Rich Dude Goes Back On His Promise About Forcing California Into A Dreadfully Bad Privacy Law, Brings A Worse Version Back
from the this-is-not-how-law-making-should-be-done dept
California is inching ever closer to having its very problematic privacy law take effect. As we’ve noted, while good privacy legislation would be desirable, this is not it. Indeed, this law is woefully undercooked by design. If you don’t remember, the process by which we got here dictated terrible results. A wealthy real estate developer, Alastair Mactaggart, decided that he was going to “fix” internet privacy, by putting a truly bad proposal regarding internet privacy to a public vote, using California’s somewhat horrific public referendum system — that allows for the public to effectively modify California’s constitution by popular vote.
While, in theory, this could be an example of popular democracy at work, in practice, the California referendum system has been a way for ultra-wealthy people, with too much time and money on their hands, to push through pet projects — often either misrepresenting the nuances to the public, or perhaps not understanding them themselves — and then locking California into the results. Recognizing just what an unmitigated disaster Mactaggart’s referendum would have been for an open internet, a deal was cut: if California’s legislature rushed through a privacy bill in two weeks, Mactaggart would drop the referendum from the ballot. And that lead to the woefully undercooked CCPA (California Consumer Privacy Act) law, which was at least marginally better than Mactaggart’s nonsense proposal.
But, here’s the thing, after agreeing to pull that referendum from the ballot, Mactaggart has now announced that he’s bringing it back for the next ballot. Really.
The activist who spurred California to adopt the country’s first-ever consumer privacy law is readying for another battle: a new ballot initiative that would be even tougher on tech giants and other big businesses that collect people’s personal information.
The proposal, unveiled late Tuesday, is the brainchild of Alastair Mactaggart, a real estate developer whose efforts beginning two years ago resulted in the California Consumer Privacy Act, or CCPA. Building on that success, Mactaggart has set his sights on the 2020 election, hoping that local voters will enact reforms targeting the way companies harness data to make decisions or serve ads.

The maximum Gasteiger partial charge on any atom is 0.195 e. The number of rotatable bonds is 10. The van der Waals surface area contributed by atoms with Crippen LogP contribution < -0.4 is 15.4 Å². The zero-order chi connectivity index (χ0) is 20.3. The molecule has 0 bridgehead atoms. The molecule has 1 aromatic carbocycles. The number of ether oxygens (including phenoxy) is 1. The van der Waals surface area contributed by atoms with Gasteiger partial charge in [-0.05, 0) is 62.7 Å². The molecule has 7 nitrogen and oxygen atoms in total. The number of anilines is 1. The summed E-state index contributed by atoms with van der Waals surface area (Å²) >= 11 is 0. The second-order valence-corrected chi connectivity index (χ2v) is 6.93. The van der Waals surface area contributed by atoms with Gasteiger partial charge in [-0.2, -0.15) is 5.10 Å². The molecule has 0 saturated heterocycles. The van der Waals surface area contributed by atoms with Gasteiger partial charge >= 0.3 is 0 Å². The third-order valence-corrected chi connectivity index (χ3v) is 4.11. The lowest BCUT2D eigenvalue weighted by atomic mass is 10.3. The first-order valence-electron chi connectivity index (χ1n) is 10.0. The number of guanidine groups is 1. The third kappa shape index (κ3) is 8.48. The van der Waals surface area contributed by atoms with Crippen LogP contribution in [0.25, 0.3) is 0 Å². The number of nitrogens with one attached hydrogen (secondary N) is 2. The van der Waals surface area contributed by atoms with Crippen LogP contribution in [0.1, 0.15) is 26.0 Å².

But, remember, the whole point of forcing through the undercooked CCPA was to get Mactaggart to back off his stupid referendum, but now it’s back, meaning that there’s just going to be more nonsense and fighting, to stop a ballot measure from a guy who has no clue what his proposal would actually do to the internet. And, because California’s ballot measures are playthings for rich people, Mactaggart will likely get his way:
Mactaggart spent $3.1 million of his own money to gather signatures for his first privacy measure in 2018 and said he’s prepared to spend the same, or more, on this effort. He has said he came to the issue somewhat by accident after having a cocktail party conversation with a Silicon Valley technology engineer that left him startled when he learned about the kinds of information routinely being gathered, sold and bought by companies with relatively low public profiles.
Furthermore, he says he won’t even back off this time:
One week before the 2018 deadline to certify the list of statewide propositions, Mactaggart and Democratic legislative leaders announced a compromise that was quickly signed by then-Gov. Jerry Brown.
Mactaggart doubted that he would do the same this time around.
“I don’t think any substantial gains like this are made in the Legislature,” he said. “I’m really happy what I did [in 2018]. It got us a beachhead. But I like the idea of having a new high-water mark that can’t be undone.”
So let’s be clear: even if you agree with Mactaggart’s position 100% and believe that his ballot initiative is good for personal privacy (which it is not), this is a horrible way to go about making privacy law. This is a rich guy, randomly throwing money at an issue that will get plenty of attention with almost no nuance or understanding, and setting levels that are nearly impossible to change, which will create all sorts of problems. It’s not how policy should be made, no matter how you feel about privacy laws.